Why You May Benefit From Fewer Clients

Why You May Benefit From Fewer Clients

When striving for success, the reality of what you want and what you pictured beforehand seemingly don't always align. In fact, they can appear wholly different and strange. This is one such peculiarity.

I like to write about mistakes I have made since working full-time as a photographer. As the years roll on, I spot more and more, and I truly believe that had I had a resource warning me of mistakes from somebody who had gone through them, I could have avoided a large percentage. For anyone curious about my other mistakes, scroll through the articles I have written, and you'll uncover multiple. The realization with which this article is concerned might have been the one I expected the least.

When we picture our own future success, we picture them incorrectly, at least in my experience. I'm certainly not where I wanted to end up in my career, but having moved along a significant distance since I first started out a fair few years back now, I have observed the object of my sights remaining vaguely the same, but the paths and methods of achieving them changing dramatically. When I imagined being a successful and sought-after photographer, I imagined their phone ringing off the hook with job offers, their inbox overflowing with introductions and requests, barely a minute to breathe under the weight of the demand for them. So, that is what I set out to replicate. My aim, broadly speaking, was to get as many clients as I possibly could. Being busy means more money, more contacts means a wider network, and all of these benefits and others would play off each other for exponential growth. Well, though logical, I'm now confident I was off-base.

After probably two years of having the goal of acquiring clients like trading cards, I achieved a version of it. Now, I must stress that the quality of my work did not drop; I just worked harder. But I was soon working up to 90-hour weeks regularly, and every month, I had multiple campaigns and clients I was working with. How I saw it, if I could fill any of my time with paid work, there was no way I wouldn't make more money and achieve success. Though that's not quite how it worked. I found myself locked in to a vicious circle of being overworked, underpaid, and most dangerously, growth stifled.

Model: Rachel Wilkinson, HMUA: Holly Carter, Photographer: R K Baggs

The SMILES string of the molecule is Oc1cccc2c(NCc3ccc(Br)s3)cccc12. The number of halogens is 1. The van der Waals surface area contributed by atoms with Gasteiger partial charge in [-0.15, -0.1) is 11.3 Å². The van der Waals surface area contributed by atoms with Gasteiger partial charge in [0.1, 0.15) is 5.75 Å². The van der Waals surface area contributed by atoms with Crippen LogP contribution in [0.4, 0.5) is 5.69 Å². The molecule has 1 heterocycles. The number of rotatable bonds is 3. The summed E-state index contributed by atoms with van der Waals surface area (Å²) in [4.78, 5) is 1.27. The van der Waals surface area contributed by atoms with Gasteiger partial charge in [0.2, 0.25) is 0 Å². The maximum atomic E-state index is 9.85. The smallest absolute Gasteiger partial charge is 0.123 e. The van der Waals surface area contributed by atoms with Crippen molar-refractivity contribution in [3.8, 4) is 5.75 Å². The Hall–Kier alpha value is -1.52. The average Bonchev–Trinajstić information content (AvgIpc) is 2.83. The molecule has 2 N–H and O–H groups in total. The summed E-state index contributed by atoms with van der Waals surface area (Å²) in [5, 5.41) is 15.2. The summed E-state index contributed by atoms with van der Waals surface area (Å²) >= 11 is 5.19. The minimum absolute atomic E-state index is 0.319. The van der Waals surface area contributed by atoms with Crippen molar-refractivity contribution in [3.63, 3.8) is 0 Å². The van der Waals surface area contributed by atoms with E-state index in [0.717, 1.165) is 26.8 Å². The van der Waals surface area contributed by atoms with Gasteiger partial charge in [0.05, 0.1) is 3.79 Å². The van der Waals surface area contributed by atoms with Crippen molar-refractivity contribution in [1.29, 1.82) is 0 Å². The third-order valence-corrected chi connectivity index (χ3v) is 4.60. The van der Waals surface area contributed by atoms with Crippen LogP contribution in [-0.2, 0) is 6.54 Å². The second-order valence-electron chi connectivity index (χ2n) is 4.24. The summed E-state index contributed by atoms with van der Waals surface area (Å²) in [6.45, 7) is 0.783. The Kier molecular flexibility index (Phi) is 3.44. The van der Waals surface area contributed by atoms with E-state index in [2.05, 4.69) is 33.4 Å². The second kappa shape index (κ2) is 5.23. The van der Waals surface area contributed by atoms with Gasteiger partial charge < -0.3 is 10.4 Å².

The problem was I had no standards for clients; if they had money, I had space for them. Soon, I was working with multiple clients on shoestring budgets who demanded the Earth from me. That meant I was working more time than I had allocated and thus making less money per hour of my time. Not only that, but there were other side effects to this "aim low, work hard" mentality. With so much time spent servicing low-paying clients, I had very little time to seek out the more desirable clients. If one came along, I would have made space, but that's not how it works. If you sit around and wait for that sort of lottery-win career propulsion, you'll probably remain exactly where you are. It dawned on me, however, that I was stuck in this infinite loop. If I dropped any of these clients, some of which were not at all worth my time, I would struggle for money. But if I didn't, I'd always be treading water.

In the end, I had the decision almost made for me. One of the difficult clients wanted a ton of work done, and when I quoted a price that wasn't exactly great for me, but was enough that I'd take it on, they wanted about 30% off of that for "bulk purchasing" and they signed off with a "take it or leave it" attitude. I politely left it and then dropped two other clients who were cut from the same cloth. What followed was about four months of struggling for money, and the final of those four months nearly broke me. I sat quietly on my own at my desk one afternoon as the month-end neared and debated giving up entirely. I just didn't understand how to make any sort of headway in my career, and work ethic and final product quality didn't seem to have the impact I had expected.